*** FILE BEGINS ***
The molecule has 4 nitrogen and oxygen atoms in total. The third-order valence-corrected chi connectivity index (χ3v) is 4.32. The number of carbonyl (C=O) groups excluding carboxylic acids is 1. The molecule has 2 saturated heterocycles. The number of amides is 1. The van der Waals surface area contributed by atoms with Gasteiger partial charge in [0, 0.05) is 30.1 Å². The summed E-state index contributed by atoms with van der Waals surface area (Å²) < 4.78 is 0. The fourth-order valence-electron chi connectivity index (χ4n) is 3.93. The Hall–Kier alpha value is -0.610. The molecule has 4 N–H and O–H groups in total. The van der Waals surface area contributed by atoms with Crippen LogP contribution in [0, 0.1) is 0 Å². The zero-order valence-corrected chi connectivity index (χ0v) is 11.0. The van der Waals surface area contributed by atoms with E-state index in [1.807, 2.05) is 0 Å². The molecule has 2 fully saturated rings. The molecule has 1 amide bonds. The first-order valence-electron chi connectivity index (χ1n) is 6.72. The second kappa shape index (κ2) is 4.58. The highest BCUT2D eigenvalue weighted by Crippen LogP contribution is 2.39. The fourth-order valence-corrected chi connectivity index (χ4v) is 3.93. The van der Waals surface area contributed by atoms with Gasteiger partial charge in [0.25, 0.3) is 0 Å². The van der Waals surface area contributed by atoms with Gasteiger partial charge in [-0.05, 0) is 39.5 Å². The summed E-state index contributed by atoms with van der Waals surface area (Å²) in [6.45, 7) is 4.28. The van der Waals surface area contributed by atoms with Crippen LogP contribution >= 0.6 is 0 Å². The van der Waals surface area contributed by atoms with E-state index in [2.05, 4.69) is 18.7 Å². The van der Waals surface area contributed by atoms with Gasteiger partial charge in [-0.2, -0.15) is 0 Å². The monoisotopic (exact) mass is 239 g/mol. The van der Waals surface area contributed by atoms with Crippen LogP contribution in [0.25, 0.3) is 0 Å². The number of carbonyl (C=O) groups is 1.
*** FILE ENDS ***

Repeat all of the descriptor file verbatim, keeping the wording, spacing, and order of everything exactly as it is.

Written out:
The molecule has 4 nitrogen and oxygen atoms in total. The third-order valence-corrected chi connectivity index (χ3v) is 4.32. The number of carbonyl (C=O) groups excluding carboxylic acids is 1. The molecule has 2 saturated heterocycles. The number of amides is 1. The van der Waals surface area contributed by atoms with Gasteiger partial charge in [0, 0.05) is 30.1 Å². The summed E-state index contributed by atoms with van der Waals surface area (Å²) < 4.78 is 0. The fourth-order valence-electron chi connectivity index (χ4n) is 3.93. The Hall–Kier alpha value is -0.610. The molecule has 4 N–H and O–H groups in total. The van der Waals surface area contributed by atoms with Crippen LogP contribution in [0, 0.1) is 0 Å². The zero-order valence-corrected chi connectivity index (χ0v) is 11.0. The van der Waals surface area contributed by atoms with E-state index in [1.807, 2.05) is 0 Å². The molecule has 2 fully saturated rings. The molecule has 1 amide bonds. The first-order valence-electron chi connectivity index (χ1n) is 6.72. The second kappa shape index (κ2) is 4.58. The highest BCUT2D eigenvalue weighted by Crippen LogP contribution is 2.39. The fourth-order valence-corrected chi connectivity index (χ4v) is 3.93. The van der Waals surface area contributed by atoms with Gasteiger partial charge in [0.25, 0.3) is 0 Å². The van der Waals surface area contributed by atoms with Gasteiger partial charge in [-0.05, 0) is 39.5 Å². The summed E-state index contributed by atoms with van der Waals surface area (Å²) in [6.45, 7) is 4.28. The van der Waals surface area contributed by atoms with Crippen LogP contribution >= 0.6 is 0 Å². The van der Waals surface area contributed by atoms with E-state index in [2.05, 4.69) is 18.7 Å². The van der Waals surface area contributed by atoms with Gasteiger partial charge in [-0.2, -0.15) is 0 Å². The monoisotopic (exact) mass is 239 g/mol. The van der Waals surface area contributed by atoms with Crippen LogP contribution in [0.25, 0.3) is 0 Å². The number of carbonyl (C=O) groups is 1.